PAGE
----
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Not the GWN, Release 2

Filed under
Gentoo
Humor

We're not in any way related to the Gentoo Weekly Newsletter (GWN) or as it is known now, the GMN. Although inverting the W to be a more grounded M is a radical step and gives the acronym a much more youthful and dynamic look we don't like it that much. An "O" would have made it look much rounder and mature. Also, adding a small "e" at the end would have made it look much more Web 2.0 and stuff. And who can claim that "GONe" is a bad acronym?

The Gentoo motto contest

In the past there have been many suggestions for a Gentoo motto. As far as we are aware there has never been an official one. So we are looking for some suggestions for an inofficial motto - last time's community winner seems to be "Because we can". Two candidates we found are "We suck less" and "Scratch YOUR itch (but not in front of me, you pervert)". We're going to ignore all suggestions sent in and proclaim a random winner in the next Not the GWN. Oh, and if you think "At least it's not Debian" is funny please become a hermit. It's not.

Gentoo staffing needs

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In case you missed them:

  • Not the GWN, Vol. 1
  • Not the Gentoo Weekly Newsletter (Vol. 0)
  • More in Tux Machines

    Mozilla: Motion, Contributors, Testday, ActivityMonitor, San Francisco Oxidation

    • Firefox has a motion team?! Yes we do!
      Motion may sometimes feel like an afterthought or worse yet “polish”. For the release of Firefox Quantum (one of our most significant releases to date), we wanted to ensure that motion was not a second class citizen and that it would play an important role in how users perceived performance in the browser. We (Amy & Eric) make up the UX side of the “motion team” for Firefox. We say this in air quotes because the motion team was essentially formed based on our shared belief that motion design is important in Firefox. With a major release planned, we thought this would be the perfect opportunity to have a team working on motion.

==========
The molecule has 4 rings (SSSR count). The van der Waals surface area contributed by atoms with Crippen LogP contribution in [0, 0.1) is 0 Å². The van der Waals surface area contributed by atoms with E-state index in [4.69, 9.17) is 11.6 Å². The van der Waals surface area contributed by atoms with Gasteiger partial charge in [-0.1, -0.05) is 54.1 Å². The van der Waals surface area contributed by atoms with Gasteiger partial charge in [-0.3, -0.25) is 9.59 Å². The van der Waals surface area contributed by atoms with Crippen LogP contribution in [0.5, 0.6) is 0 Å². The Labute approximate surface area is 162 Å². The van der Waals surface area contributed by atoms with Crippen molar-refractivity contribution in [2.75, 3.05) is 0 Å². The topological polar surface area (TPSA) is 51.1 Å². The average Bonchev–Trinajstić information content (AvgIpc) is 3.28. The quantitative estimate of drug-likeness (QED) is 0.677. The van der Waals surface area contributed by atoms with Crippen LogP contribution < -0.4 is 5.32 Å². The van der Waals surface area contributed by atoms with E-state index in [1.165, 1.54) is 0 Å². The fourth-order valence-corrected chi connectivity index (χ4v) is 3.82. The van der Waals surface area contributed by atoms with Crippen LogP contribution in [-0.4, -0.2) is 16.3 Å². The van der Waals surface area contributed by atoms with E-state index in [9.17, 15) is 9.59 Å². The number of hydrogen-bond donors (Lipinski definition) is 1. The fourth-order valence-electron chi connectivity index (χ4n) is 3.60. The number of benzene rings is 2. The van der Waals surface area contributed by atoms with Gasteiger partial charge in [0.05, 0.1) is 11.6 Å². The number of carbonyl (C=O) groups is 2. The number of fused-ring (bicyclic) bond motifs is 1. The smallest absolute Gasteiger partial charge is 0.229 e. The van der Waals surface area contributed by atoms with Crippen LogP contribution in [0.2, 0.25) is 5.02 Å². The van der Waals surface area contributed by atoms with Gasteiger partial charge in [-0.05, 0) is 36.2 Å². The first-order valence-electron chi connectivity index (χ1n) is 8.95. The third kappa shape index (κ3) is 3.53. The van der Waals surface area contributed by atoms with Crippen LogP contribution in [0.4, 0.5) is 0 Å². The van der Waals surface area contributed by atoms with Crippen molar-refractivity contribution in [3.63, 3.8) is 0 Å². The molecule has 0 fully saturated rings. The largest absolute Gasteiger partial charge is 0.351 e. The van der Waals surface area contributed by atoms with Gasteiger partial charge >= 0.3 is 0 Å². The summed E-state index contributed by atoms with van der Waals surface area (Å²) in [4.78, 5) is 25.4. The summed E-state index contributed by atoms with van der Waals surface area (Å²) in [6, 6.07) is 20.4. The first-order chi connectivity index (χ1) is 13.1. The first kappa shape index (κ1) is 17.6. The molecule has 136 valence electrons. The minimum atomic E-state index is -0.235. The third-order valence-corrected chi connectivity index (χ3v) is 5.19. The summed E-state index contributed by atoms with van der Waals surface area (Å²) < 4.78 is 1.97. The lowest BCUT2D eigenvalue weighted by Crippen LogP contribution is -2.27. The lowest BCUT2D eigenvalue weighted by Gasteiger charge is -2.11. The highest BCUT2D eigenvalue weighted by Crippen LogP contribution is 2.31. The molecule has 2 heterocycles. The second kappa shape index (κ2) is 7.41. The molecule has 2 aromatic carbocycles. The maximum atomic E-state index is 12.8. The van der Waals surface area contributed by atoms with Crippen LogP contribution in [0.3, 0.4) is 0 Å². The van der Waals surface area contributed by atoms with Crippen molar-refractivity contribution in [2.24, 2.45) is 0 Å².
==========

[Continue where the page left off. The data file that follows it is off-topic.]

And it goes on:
• Firefox 61 new contributors
      With the upcoming release of Firefox 61, we are pleased to welcome the 59 developers who contributed their first code change to Firefox in this release, 53 of whom were brand new volunteers!
    • QMO: Firefox 61 Beta 14 Testday Results
      As you may already know, last Friday – June 15th – we held a new Testday event, for Firefox 61 Beta 14. Thank you all for helping us make Mozilla a better place!
    • IOActivityMonitor in Gecko
      This is a first blog post of a series on Gecko, since I am doing a lot of C++ work in Firefox these days. My current focus is on adding tools in Firefox to try to detect what's going on when something goes rogue in the browser and starts to drain your battery life. We have many ideas on how to do this at the developer/user level, but in order to do it properly, we need to have accurate ways to measure what's going on when the browser runs. One thing is I/O activity. For instance, a WebExtension worker that performs a lot of disk writes is something we want to find out about, and we had nothing to track all I/O activities in Firefox, without running the profiler. When Firefox OS was developed, a small feature was added in the Gecko network lib, called NetworkActivityMonitor.
    • San Francisco Oxidation meeting notes
      At last week’s Mozilla All Hands meeting in San Francisco we had an Oxidation meeting about the use of Rust in Firefox. It was low-key, being mostly about status and progress. The notes are here for those who are interested.

    Games: Riot Games, Ashes of the Singularity: Escalation, Dead Cells

    • Riot Games' anti-cheat software for League also targets Linux users
      This week Riot Games implemented a new anti-cheat software for the game that is meant to limit the number of players who use third-party programs while playing. Most of these programs help users cheat in-game, such as by inputting movement commands for a player to allow them to dodge enemy skillshots. Unfortunately for players who run Linux as their operating system, the new anti-cheat also targets it as a third-party program, preventing them from playing League. Many players took to Reddit and other forums to protest the change, even creating a petition for Riot to add Linux compatibility.
    • Riot Games New Anti-Cheat Could Wipe Out League of Legends Linux Player Base
      ​Riot Games has been working on a new anti-cheat system for League of Legends. There are reports that this update would make the game unplayable for Linux users, because it would make the game incompatible with virtual environments, something Linux users have to employ to play the game.